Wednesday, August 3, 2011

WAGR S Scale "Modern night"

This Monday the WAGR S Scale meeting has for the first time a theme dedicated to the "Modern era". As I really only remember orange locomotives and yellow rollingstock, I have chosen a select number of my items to be painted in the 1980s colour schemes. The above photo was taken at he recent AMRA exhibition early in the morning, prior to the doors opening to the public, to get a photo of some of my stuff on the Serpentine layout (of 1961!). See you all on Monday!

Tuesday, August 2, 2011

North Yard Model Railway Parts

One of the suppliers of 1:64 components (especially wheel sets) for our hobby is North Yard Model Railway Parts. 

North Yard have now developed a website to promote their products, please note that it is stated on the homepage that it is still under construction and does not have their full range shown.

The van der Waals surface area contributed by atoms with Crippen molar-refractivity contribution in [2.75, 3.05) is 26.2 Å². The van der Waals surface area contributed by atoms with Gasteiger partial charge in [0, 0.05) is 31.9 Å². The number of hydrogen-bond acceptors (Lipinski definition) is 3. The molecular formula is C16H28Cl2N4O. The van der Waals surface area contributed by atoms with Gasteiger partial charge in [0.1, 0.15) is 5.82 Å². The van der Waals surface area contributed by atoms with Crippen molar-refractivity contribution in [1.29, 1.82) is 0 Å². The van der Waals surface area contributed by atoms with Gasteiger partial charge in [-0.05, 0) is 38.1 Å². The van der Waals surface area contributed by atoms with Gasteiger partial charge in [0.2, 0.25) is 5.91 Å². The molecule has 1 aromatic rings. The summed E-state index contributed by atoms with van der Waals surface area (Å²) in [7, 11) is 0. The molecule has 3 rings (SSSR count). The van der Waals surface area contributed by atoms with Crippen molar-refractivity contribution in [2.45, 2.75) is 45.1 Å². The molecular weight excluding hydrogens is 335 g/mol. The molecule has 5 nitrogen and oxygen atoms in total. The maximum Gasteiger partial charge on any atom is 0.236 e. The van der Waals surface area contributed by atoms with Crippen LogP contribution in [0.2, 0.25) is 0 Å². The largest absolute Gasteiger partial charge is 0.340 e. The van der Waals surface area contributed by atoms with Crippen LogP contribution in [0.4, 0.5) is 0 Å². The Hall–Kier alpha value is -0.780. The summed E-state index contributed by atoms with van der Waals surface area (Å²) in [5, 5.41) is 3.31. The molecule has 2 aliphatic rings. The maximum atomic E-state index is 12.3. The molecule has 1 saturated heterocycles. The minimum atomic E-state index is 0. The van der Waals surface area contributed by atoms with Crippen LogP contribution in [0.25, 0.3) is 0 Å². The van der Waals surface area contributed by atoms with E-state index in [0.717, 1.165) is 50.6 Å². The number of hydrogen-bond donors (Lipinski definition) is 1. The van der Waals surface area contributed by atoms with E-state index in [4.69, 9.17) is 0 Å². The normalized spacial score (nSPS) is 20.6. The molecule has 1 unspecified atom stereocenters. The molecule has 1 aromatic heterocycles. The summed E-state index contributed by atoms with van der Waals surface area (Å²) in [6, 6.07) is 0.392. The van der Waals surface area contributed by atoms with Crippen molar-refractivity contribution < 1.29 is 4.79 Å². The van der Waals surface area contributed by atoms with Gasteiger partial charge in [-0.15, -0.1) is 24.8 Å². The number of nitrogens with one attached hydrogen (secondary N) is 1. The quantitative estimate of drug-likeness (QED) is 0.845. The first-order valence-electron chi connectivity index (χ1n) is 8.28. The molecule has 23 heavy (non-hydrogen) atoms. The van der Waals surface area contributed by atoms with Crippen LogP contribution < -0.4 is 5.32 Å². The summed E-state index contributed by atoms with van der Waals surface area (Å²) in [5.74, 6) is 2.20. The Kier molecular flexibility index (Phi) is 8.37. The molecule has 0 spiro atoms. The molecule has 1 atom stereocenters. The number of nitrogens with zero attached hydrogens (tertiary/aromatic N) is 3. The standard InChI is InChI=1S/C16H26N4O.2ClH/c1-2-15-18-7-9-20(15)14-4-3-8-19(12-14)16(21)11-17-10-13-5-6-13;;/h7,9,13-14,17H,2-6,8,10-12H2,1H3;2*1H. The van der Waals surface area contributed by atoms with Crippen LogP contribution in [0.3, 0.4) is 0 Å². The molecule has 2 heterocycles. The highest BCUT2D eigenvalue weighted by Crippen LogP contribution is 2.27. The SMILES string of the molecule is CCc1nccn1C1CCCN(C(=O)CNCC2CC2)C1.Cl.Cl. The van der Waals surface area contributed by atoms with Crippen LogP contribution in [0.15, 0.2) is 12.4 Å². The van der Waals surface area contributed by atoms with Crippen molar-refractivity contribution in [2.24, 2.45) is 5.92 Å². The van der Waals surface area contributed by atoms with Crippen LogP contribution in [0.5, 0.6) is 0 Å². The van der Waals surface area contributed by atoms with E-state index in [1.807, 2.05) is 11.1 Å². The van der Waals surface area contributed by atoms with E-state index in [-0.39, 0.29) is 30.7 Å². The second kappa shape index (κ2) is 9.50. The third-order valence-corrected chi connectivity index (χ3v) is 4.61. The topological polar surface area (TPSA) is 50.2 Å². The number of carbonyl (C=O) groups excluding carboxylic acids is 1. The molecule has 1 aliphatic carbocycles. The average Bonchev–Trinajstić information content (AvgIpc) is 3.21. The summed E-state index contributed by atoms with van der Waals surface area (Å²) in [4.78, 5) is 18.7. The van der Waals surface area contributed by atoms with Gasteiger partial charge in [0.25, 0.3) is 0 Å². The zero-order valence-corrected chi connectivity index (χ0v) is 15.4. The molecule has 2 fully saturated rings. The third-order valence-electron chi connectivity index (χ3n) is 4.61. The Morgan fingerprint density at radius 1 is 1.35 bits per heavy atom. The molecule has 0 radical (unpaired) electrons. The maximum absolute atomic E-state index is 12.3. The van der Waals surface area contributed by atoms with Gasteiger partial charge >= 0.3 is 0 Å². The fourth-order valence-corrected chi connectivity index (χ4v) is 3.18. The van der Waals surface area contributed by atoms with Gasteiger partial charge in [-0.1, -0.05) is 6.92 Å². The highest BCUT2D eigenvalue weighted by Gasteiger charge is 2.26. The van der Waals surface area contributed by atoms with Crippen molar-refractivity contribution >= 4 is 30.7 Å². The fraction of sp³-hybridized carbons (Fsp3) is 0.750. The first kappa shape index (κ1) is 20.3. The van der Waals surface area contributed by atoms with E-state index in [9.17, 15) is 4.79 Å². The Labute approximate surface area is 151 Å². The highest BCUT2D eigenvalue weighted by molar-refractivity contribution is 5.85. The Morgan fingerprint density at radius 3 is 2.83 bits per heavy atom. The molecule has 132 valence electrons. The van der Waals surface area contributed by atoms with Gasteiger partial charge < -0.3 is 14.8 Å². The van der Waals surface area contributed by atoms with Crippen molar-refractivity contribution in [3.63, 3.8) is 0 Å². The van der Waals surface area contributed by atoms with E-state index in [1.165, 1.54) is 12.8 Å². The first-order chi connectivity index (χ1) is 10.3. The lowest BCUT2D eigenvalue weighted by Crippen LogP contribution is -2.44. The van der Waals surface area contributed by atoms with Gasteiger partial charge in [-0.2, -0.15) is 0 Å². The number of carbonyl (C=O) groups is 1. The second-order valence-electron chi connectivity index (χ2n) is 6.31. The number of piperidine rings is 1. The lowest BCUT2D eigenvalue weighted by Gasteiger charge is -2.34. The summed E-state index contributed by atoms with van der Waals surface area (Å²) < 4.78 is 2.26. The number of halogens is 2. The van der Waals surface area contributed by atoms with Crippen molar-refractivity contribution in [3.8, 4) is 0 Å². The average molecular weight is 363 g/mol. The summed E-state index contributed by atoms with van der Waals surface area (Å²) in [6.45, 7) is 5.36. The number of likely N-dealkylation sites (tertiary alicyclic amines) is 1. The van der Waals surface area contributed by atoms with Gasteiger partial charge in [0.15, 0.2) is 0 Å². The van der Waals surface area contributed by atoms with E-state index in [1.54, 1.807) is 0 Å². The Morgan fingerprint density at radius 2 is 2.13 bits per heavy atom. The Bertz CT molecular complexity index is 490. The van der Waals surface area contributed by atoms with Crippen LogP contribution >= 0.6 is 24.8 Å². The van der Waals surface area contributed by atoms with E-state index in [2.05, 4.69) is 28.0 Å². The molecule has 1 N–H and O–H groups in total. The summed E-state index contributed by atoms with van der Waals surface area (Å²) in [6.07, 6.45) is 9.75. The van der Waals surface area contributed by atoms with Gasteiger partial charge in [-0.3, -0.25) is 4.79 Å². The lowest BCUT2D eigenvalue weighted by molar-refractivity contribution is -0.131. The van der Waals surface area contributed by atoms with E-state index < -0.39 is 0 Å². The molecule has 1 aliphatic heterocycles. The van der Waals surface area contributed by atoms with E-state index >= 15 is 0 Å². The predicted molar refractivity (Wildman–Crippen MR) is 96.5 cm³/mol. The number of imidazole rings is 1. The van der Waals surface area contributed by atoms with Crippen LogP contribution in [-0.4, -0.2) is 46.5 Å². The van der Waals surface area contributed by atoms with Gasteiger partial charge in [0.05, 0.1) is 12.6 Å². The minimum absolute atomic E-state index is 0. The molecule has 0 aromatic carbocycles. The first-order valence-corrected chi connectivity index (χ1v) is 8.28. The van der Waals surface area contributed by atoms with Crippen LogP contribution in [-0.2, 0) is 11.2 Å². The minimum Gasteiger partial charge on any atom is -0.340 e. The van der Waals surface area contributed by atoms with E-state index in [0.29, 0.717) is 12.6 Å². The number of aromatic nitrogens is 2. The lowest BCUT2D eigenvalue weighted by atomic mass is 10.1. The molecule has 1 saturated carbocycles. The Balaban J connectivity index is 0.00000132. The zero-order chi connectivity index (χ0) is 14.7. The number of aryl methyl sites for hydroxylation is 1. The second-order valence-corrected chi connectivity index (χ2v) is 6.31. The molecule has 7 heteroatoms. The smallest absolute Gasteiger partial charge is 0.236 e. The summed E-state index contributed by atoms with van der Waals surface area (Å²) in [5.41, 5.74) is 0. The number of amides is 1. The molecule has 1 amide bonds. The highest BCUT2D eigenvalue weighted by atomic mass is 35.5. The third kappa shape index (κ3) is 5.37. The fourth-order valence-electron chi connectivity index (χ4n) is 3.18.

Or go straight to their catalogue;


Friday, July 29, 2011

V Class Kit

The V class Mikado 2-8-2 locomotive kit


The prototype:

The V class locomotive was the last mainline heavy freight locomotive built for the WAGR in 1954-6. They were the most powerful non-articulated locomotive on the WAGR system and were extremely efficient and popular with crews. They lasted until the end of steam in 1972 and were relatively young (16 years) for steam locomotives when they were written off. Twenty four locomotives were built and they first entered service in 1955. They were numbered 1201-1224. Upon their arrival an exhibition at the garden dock of the Perth railway station was held by the WAGR to publicise their newest steam locomotive The V class was displayed along-side a diminutive 1985 A class steam locomotive (#11). Detailed information on the locomotive can be found in Gunsburg, A. (1984) History of WAGR Steam Locomotives (ARHS, WA) Four of the V class are preserved. One (1213) is in private hands, others are preserved at Bellarine, Victoria and Collie in WA and one (1220) can be seen at the ARHS Railway museum in Bassendean, WA.

The magnificent V1220 preserved at Bassendean